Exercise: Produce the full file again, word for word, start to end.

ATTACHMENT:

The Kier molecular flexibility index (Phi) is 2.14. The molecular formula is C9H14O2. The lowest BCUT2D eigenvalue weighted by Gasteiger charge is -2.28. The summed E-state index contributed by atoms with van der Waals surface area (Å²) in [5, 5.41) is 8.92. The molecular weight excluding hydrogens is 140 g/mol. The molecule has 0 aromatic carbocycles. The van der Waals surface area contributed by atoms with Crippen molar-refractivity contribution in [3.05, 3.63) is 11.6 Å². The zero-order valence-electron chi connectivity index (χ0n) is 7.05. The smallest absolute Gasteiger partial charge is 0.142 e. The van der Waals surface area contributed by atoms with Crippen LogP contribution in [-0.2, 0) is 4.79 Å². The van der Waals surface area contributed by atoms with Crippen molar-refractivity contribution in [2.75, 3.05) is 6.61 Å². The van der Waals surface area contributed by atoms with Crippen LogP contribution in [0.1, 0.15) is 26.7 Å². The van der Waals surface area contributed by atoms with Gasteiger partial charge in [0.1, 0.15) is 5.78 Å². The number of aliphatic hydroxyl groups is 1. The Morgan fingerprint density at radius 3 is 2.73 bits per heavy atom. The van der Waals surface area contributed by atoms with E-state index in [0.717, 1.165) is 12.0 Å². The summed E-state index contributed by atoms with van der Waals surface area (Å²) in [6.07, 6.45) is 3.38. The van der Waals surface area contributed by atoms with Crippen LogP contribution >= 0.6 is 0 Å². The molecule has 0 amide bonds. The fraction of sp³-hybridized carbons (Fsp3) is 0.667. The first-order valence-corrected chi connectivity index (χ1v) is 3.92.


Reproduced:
The Kier molecular flexibility index (Phi) is 2.14. The molecular formula is C9H14O2. The lowest BCUT2D eigenvalue weighted by Gasteiger charge is -2.28. The summed E-state index contributed by atoms with van der Waals surface area (Å²) in [5, 5.41) is 8.92. The molecular weight excluding hydrogens is 140 g/mol. The molecule has 0 aromatic carbocycles. The van der Waals surface area contributed by atoms with Crippen molar-refractivity contribution in [3.05, 3.63) is 11.6 Å². The zero-order valence-electron chi connectivity index (χ0n) is 7.05. The smallest absolute Gasteiger partial charge is 0.142 e. The van der Waals surface area contributed by atoms with Crippen LogP contribution in [-0.2, 0) is 4.79 Å². The van der Waals surface area contributed by atoms with Crippen molar-refractivity contribution in [2.75, 3.05) is 6.61 Å². The van der Waals surface area contributed by atoms with Crippen LogP contribution in [0.1, 0.15) is 26.7 Å². The van der Waals surface area contributed by atoms with Gasteiger partial charge in [0.1, 0.15) is 5.78 Å². The number of aliphatic hydroxyl groups is 1. The Morgan fingerprint density at radius 3 is 2.73 bits per heavy atom. The van der Waals surface area contributed by atoms with E-state index in [0.717, 1.165) is 12.0 Å². The summed E-state index contributed by atoms with van der Waals surface area (Å²) in [6.07, 6.45) is 3.38. The van der Waals surface area contributed by atoms with Crippen LogP contribution >= 0.6 is 0 Å². The molecule has 0 amide bonds. The fraction of sp³-hybridized carbons (Fsp3) is 0.667. The first-order valence-corrected chi connectivity index (χ1v) is 3.92.